Disapplication of the Option to Tax and a ground breaking decision
This case was about the acquisition of a former public house and its conversion in two phases into a ground floor children's nursery and the upper floor to apartments. A lease on commercial terms was granted to an associated company for the ground floor. Two building contracts were entered into for the conversion work to be done in two distinct phases, one for the alterations to form a nursery and the other for the development of three flats. The ground floor was opted to tax.
Flying in the face of their own policy and public notice on the subject, HMRC considered that that the costs should have been aggregated bringing the project into the Capital Goods Scheme i.e the £250K CGS limit would have been breached. As such the option to tax would have been disapplied under the anti-avoidance provisions of Schedule 10 VATA 1994 - with consequences for input tax recovery.
The First- tier Tribunal observed however that the Regulations contain no express indication of how the £250,000 threshold is to be applied where expenditure is of more than one of the specified types. The issue was therefore whether the amount of more than one type of expenditure can be aggregated for the purposes of reg 13, and, if so, in what circumstances.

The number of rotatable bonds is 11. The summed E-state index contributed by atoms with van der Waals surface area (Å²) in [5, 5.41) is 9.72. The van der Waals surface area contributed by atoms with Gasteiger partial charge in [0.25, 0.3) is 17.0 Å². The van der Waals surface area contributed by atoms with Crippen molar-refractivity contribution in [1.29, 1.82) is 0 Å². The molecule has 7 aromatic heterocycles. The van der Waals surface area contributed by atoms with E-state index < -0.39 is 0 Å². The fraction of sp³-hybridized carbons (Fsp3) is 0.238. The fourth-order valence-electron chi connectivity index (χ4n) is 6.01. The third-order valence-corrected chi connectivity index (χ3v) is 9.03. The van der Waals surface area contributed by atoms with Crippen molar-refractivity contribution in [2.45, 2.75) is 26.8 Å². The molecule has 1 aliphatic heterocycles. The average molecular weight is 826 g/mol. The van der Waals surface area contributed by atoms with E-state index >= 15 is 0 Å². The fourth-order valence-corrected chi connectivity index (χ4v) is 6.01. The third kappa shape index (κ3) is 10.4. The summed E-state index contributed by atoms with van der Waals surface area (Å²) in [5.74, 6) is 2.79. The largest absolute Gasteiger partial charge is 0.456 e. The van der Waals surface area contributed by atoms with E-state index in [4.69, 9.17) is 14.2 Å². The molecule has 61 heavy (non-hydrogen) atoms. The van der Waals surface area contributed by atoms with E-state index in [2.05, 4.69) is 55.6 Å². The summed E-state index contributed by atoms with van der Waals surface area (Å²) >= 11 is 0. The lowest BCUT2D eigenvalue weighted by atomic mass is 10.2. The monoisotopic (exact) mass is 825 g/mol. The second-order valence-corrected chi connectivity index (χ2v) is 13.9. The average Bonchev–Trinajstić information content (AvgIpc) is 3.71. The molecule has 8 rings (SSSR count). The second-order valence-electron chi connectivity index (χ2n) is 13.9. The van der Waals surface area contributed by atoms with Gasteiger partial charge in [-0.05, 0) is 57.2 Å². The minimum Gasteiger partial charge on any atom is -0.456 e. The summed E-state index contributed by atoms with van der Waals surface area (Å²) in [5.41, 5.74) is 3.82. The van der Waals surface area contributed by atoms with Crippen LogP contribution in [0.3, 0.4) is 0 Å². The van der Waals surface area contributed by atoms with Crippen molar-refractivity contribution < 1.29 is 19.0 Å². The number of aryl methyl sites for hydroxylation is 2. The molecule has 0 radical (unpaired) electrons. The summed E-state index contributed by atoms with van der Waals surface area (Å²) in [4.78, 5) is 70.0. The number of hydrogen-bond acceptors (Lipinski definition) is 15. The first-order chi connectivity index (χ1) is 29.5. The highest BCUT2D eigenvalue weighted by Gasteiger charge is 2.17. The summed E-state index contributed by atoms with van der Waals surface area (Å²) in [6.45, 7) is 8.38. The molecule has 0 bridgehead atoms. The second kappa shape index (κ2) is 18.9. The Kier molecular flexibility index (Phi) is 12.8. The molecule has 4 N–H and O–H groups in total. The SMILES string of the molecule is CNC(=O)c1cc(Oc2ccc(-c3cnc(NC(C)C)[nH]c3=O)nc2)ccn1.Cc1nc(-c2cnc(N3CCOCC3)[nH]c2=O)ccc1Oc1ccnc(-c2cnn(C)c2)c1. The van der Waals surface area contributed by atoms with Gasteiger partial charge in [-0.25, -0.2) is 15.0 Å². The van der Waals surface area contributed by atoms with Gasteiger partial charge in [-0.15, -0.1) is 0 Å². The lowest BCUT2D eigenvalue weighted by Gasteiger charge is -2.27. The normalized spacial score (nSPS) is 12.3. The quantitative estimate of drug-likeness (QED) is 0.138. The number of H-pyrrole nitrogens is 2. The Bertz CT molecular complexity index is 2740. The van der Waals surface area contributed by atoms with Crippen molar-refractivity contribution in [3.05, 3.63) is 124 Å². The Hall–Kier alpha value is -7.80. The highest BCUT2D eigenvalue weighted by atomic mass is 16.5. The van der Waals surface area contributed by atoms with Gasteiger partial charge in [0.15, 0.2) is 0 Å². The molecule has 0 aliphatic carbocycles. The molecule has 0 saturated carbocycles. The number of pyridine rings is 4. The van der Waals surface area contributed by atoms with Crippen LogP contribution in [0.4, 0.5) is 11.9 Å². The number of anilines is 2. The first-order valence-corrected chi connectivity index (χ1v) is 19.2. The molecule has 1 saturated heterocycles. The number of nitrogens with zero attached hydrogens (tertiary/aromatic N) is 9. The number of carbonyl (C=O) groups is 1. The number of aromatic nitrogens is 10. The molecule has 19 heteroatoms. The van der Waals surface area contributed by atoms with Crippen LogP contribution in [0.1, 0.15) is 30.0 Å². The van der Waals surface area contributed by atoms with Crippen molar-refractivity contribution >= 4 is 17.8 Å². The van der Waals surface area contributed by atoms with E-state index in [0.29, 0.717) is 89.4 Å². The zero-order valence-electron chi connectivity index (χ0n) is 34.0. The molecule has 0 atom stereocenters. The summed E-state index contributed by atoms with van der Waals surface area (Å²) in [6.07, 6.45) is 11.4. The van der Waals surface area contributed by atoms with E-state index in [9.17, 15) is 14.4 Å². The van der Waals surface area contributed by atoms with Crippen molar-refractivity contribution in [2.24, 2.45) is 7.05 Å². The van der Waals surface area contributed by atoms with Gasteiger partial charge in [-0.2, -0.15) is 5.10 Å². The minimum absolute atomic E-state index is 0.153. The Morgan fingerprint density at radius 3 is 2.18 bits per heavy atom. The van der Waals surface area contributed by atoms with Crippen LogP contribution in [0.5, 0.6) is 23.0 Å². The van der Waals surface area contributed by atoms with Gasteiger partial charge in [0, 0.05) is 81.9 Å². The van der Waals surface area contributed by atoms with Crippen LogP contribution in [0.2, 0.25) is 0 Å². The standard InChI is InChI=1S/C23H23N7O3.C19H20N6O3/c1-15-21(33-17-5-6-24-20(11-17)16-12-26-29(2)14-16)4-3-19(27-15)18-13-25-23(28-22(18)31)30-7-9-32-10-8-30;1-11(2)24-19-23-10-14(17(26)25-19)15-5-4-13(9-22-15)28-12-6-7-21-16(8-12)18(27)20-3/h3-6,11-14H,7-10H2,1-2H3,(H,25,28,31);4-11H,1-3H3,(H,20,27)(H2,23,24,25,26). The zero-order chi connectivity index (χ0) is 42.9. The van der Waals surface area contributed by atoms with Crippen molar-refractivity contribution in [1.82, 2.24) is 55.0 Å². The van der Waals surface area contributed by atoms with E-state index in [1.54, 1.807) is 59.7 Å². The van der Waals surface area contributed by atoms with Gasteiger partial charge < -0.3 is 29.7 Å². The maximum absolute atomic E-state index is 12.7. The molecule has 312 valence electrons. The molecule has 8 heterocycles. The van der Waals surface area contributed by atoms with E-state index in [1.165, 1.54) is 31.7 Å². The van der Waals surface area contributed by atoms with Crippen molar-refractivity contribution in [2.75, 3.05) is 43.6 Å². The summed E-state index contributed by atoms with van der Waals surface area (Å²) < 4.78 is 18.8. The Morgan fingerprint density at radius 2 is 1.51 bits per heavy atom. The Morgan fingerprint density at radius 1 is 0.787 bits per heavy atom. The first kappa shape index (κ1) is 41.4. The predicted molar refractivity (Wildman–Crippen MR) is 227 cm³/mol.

The First-tier Tribunal found that the separation in time between the acquisition and the commencement of the building works and the uncertainties as to the availability of finance, and therefore whether the works would be carried out, meant that there was no capital item to which reg 13 could apply so that the option to tax made by the company was valid (VATA 1994, Sch 10 para 12) and it could recover input tax incurred in relation to the acquisition and refurbishment of the ground floor.
The First-tier Tribunal said: 'We were surprised that this case came before the Tribunal at all. The taxpayer had relied on the guidance issued by HMRC relating to phasing of developments in paragraph 4.12 in VAT Notice 706/2.'
Perhaps the most interesting point about this case is the judgment of the Tribunal that even though it found that the property was not a capital item, as there was no abuse, HMRC could not have disapplied the option in any event. This a radical departure and a notion which will be very bad news for HMRC if it is ever tested in a higher court and found to be correct.